Clearly feeling threatened by others edging in on its whole ‘selling books at unsustainably low prices’ thing, Amazon has started to price-match Sainsbury’s October e-book promotion, which sees the supermarket selling a shifting variety of popular titles digitally for 99p each. The promotion, which began last week, features a selection of one day only special offers that changes every weekday, alongside a stock of dozens of other titles that will remain at the reduced price for the whole month. Yesterday’s (October 9th) daily titles included David Mitchell’s Cloud Atlas, Sarah Winman’s When God Was A Rabbit and John Banville’s Booker-winning The Sea, all of which were subsequently brought down to 99p on Amazon too. The title with the largest discount was Bridget Asher’s The Provence Cure for the Brokenhearted, down £6 from its usual Sainsbury’s retail price of £6.99.
‘I do not like my books in print
I do not like having to squint
I only read my books on Kindle
Anything else seems like a swindle’
…might be the weird Green Eggs and Ham-influenced manner in which a particularly bright yet techno-snobbish child would care to tell the world that it had not yet been exposed to the iconic works of Dr. Seuss due to their only being available in print and not digitally. Although in that case, if it hadn’t actually read the book, how would it be able to make a reference like that? Let’s not think too deeply about this. The point is, as of this month, Random House will be filling a void in that delightfully uppity child’s life, with the first batch of a planned 41 digital releases from the erstwhile Theodor Geisel’s bibliography.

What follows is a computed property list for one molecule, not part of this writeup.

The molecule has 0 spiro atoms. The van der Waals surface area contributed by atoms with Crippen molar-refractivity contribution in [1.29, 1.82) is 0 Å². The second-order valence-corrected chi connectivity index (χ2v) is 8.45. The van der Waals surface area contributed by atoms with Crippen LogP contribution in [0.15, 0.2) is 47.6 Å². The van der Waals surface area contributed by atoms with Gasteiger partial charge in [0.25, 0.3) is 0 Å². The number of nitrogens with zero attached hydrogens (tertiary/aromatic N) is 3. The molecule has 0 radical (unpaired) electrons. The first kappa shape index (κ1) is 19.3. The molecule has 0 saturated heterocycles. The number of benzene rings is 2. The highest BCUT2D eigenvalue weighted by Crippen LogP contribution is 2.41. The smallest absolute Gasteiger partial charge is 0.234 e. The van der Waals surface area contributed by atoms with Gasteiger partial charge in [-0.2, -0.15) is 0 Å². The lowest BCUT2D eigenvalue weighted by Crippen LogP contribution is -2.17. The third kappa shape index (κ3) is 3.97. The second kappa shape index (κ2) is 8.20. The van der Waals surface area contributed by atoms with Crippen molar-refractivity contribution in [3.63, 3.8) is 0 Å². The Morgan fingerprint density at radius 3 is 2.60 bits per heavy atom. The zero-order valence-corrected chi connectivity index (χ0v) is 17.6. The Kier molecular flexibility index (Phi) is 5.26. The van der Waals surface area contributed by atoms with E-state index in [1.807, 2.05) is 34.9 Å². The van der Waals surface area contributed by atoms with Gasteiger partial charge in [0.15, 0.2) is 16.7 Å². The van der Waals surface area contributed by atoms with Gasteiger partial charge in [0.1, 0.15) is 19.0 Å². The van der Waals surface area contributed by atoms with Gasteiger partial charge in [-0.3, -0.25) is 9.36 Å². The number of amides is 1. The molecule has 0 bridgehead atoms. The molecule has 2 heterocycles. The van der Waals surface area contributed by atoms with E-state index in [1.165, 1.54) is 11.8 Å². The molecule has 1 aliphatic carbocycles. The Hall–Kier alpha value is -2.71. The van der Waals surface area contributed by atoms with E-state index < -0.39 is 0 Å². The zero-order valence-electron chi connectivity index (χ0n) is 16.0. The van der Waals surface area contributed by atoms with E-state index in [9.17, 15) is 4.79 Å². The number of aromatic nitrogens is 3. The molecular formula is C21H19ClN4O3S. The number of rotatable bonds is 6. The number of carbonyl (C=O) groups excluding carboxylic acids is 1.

The phrase can’t see the wood for the trees is most often used in a reflective situation framed by the word ‘I didn’t, or ‘we couldn’t’, rather than ‘we can’t’ or ‘we don’t’, because it’s generally only after we mess something up beyond repair that we realise we were focussing on a small and perhaps unimportant element of a larger whole the entire time.
It’s difficult in publishing, perhaps, to identify what constitutes the wood and what are the trees. Bookshops, authors, readers: all these avenues vie for the top tier of our attention, and at different points someone is always willing to tell us which of them are the most important to our business and how. But when I think back to why I got into publishing in the first place, the thing that remains are the stories.
I do love a good first. The first t-shirt day of the summer; the first beer on a night out; the first time you wear a new hoodie. Last week saw the announcement of the first digital-only literary list in the UK, Blackfriars from Little, Brown. The list promises to curate 9 to 12 titles a year from new or established authors, and is launching in June. Now there’s a first to get out of bed for.
In the last two years, a lot of publishers have been buying into self-published ebook successes in a big way. There’s the Amanda Hocking trilogy, John Locke (the first man to really “crack” the KDP system and sell one million kindle ebooks), 50 Shades of Grey, and, quite recently, Wool by Hugh Cowey to name a few of the main deals. Some of these have earned seven-figure advances, something debut authors would only dream of. But are they worth it?